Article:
Wear Fruit, Not Friends on Your Birthday, Prince Charles

Posted by on November 12, 2021 | Permalink

Prince Charles celebrates his birthday on 14 November. Never one to miss out on treating a member of the royal family to a gift on their special day, PETA wanted to do something woolderful for the patron of the Campaign for Wool.

So, we sent him a soft, sustainable, and sheep-friendly scarf made from banana fibres, along with a letter encouraging him to clean sheep’s wool out of his wardrobe.

Banana fabric is kinder to animals and the environment than sheep’s wool, and we hope it will inspire His Royal Highness to embrace vegan fabrics.

Why Bananas?

The sustainable banana fibre is produced from the waste foliage of banana plants grown in the lowland Terai area of South Nepal. The plant has to be cut back after the fruit harvest so that it regrows for the next season, and trading this waste product provides the farmers with extra income.

Banana yarn is suitable for vegans and an ideal alternative for those who don’t want to see sheep suffer for an accessory.

What’s Wrong With Wool?

The wool industry breeds sheep to produce excessive amounts of wool, which is bad for their health, and the shearing process is more than “just a haircut”. PETA entities have released 14 exposés documenting cruelty to sheep at 117 wool operations on four continents, documenting cruelty every time.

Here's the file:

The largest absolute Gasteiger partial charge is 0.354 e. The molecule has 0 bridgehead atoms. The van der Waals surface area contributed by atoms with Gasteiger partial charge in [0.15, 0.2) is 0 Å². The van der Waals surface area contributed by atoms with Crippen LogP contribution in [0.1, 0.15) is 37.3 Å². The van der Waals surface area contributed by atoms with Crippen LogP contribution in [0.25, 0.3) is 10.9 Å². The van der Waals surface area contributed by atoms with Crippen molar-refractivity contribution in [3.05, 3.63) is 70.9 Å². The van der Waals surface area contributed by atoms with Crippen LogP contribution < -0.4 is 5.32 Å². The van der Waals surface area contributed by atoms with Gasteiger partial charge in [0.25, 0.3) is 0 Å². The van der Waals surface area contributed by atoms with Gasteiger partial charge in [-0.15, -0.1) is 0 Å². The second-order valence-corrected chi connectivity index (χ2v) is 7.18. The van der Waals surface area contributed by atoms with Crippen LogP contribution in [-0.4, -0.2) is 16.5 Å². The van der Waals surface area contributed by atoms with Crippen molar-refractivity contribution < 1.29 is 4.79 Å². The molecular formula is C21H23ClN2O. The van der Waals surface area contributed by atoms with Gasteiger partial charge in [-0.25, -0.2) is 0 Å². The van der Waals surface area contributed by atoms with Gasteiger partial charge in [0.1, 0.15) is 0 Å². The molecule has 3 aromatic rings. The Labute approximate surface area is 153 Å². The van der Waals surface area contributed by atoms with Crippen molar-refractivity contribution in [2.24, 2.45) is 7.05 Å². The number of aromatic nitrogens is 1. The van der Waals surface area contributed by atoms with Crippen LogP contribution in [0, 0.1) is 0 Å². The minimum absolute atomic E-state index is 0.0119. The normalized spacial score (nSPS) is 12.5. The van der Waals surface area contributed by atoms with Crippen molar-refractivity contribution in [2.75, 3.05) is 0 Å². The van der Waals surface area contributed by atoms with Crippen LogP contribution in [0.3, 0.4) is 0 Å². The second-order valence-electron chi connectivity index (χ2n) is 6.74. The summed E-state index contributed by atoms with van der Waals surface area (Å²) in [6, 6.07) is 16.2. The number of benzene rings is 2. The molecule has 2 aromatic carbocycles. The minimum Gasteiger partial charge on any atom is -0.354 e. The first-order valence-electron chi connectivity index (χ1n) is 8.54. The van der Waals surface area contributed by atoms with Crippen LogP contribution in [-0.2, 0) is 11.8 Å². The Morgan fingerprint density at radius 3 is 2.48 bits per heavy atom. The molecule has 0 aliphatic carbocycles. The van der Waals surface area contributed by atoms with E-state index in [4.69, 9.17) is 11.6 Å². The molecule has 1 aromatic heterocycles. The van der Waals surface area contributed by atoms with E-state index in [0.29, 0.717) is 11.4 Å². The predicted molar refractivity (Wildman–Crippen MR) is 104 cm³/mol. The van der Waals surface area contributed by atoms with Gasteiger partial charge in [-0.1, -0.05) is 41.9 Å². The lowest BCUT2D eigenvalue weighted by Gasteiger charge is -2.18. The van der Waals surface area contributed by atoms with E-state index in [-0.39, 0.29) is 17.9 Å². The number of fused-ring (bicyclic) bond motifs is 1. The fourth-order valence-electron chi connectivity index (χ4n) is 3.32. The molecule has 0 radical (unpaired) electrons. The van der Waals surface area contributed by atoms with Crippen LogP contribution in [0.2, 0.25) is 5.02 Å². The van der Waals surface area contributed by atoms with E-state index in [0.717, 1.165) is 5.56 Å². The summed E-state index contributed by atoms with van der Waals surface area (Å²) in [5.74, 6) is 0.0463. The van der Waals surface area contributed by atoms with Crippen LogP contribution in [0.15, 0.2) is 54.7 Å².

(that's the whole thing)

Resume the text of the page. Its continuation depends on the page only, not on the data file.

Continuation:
In the UK, workers have been caught stamping and standing on sheep, slamming their heads and bodies into wooden floors, punching the gentle animals in the face, and crudely stitching up gaping wounds with a needle and thread.

In addition, the Pulse of the Fashion Industry report found that wool is one of the most environmentally damaging materials. Just like cows, sheep are ruminant animals with digestive systems that constantly generate methane, a greenhouse gas that’s 30  times more potent than carbon dioxide at trapping heat in the atmosphere – which is fuelling the climate crisis.


Fabrics of the Future

It’s not just bananas. There are so many beautiful animal-free knits available that it’s easier than ever to leave sheep’s wool behind and shop with compassion.